PROULX (Proust, Prou), LOUIS, farmer, businessman, seigneur, and politician; b. 29 Oct. 1751 in Nicolet (Que.), son of Jean-Baptiste Proulx, a farmer, and Marie-Magdeleine Pinard; d. there 3 March 1838.
Louis Proulx belonged to a farming family that had established itself in the Trois-Rivières district during the early days of French settlement. Since 1725 his father had lived at Nicolet, where, having bought more than 480 arpents of land, he engaged in activities related to agriculture. In all likelihood Louis settled down early in life on one of the family properties to farm.
In 1779 Proulx hired a skipper to carry wheat to Quebec on the Saint-Pierre, which he owned, and he called himself a merchant, a designation implying a social rank above that of his family. At the time he was speculating principally in grain, his most important concern, and cattle. He would buy wheat from farmers in Nicolet and through a well-organized transportation network sell it to various Quebec merchants, who dealt with him direct. He traded cattle for the most part locally, leasing much of his livestock to farmers in his parish. Proulx was also interested in buying land, albeit on a modest scale. In addition, he made loans in grain and small sums of money to the farmers around Nicolet. By exploiting the forests on his farm he was able to market firewood in Trois-Rivières. In the 1780s he became an important merchant in his community and by developing various local initiatives to the full he established a base for the accumulation of capital.
On 18 Jan. 1784, at the age of 32, Proulx married Marie-Anne Brassard, the daughter of a wealthy farmer from Nicolet. This advantageous match assisted him in maintaining his social status and enhancing his popularity with local farmers. From that time his activities became regional in scope and he concentrated avidly on acquiring more land through clever and persistent scheming. Sometimes he took direct steps, buying a lot and then renting or selling it at a profit. But he also seems to have proceeded indirectly. He would engage in such transactions as lending money or grain and setting up rentes constituées, a type of annuity which was a loan under the legal guise of a contract, and then wait until the farmers were so heavily in debt that selling their land for a pittance was their only option. There was seldom a year that he did not manage to take possession of a property in his own parish or neighbouring ones through a type of sale known as à réméré, which allowed for repurchase by the vendor within a set period and which was, in fact, a disguise for borrowing. Between 1784 and 1798 he indeed obtained from vendors unable to buy back their land nearly 50 lots which he later sold at top price. Proulx adopted, then, a capitalistic approach to property, which to him was not only a sure and stable element, but also a source of financial gain. His constant concern was to keep his holdings in line with currency fluctuations and potential profits.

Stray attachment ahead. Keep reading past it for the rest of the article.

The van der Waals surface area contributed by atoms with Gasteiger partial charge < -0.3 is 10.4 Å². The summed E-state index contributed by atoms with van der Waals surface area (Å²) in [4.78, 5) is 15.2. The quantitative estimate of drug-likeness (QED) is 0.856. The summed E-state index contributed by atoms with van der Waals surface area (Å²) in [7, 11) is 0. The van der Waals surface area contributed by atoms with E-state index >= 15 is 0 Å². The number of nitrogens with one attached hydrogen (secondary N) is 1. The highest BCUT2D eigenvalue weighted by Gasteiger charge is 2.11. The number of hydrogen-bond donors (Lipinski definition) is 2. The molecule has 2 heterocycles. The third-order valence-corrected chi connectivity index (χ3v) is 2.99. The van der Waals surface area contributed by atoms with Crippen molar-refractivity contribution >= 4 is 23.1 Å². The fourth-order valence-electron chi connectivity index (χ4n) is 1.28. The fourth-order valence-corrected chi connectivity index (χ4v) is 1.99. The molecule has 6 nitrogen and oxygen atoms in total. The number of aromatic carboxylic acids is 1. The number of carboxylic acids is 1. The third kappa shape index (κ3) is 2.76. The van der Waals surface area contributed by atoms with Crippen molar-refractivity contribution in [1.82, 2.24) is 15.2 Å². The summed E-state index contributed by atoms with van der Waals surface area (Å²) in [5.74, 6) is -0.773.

A shrewd merchant, Proulx made an effort to diversify his investments, as he had done at the beginning of his career. Even though he had put a good part of his liquid assets into landed property, he continued to speculate in commodities such as wheat and cattle. He handled the building and repairing of local churches as a contractor. By the late 18th century Proulx was a powerful and indeed pre-eminent merchant who became increasingly active on the regional level.
In 1798 the curé of Nicolet, Louis-Marie Brassard*, conscious of his parishioner’s influence and prestige, named him head churchwarden. Six years later Proulx was elected to the House of Assembly for Buckingham, which he represented until 1808. His importance can, moreover, be gauged by the fact that on 23 Jan. 1810 his only daughter, Marie-Anne, married François Legendre of Gentilly (Bécancour), a surveyor who also represented Buckingham in the assembly and whose late father had been a major landowner – altogether an ideal marriage for both families.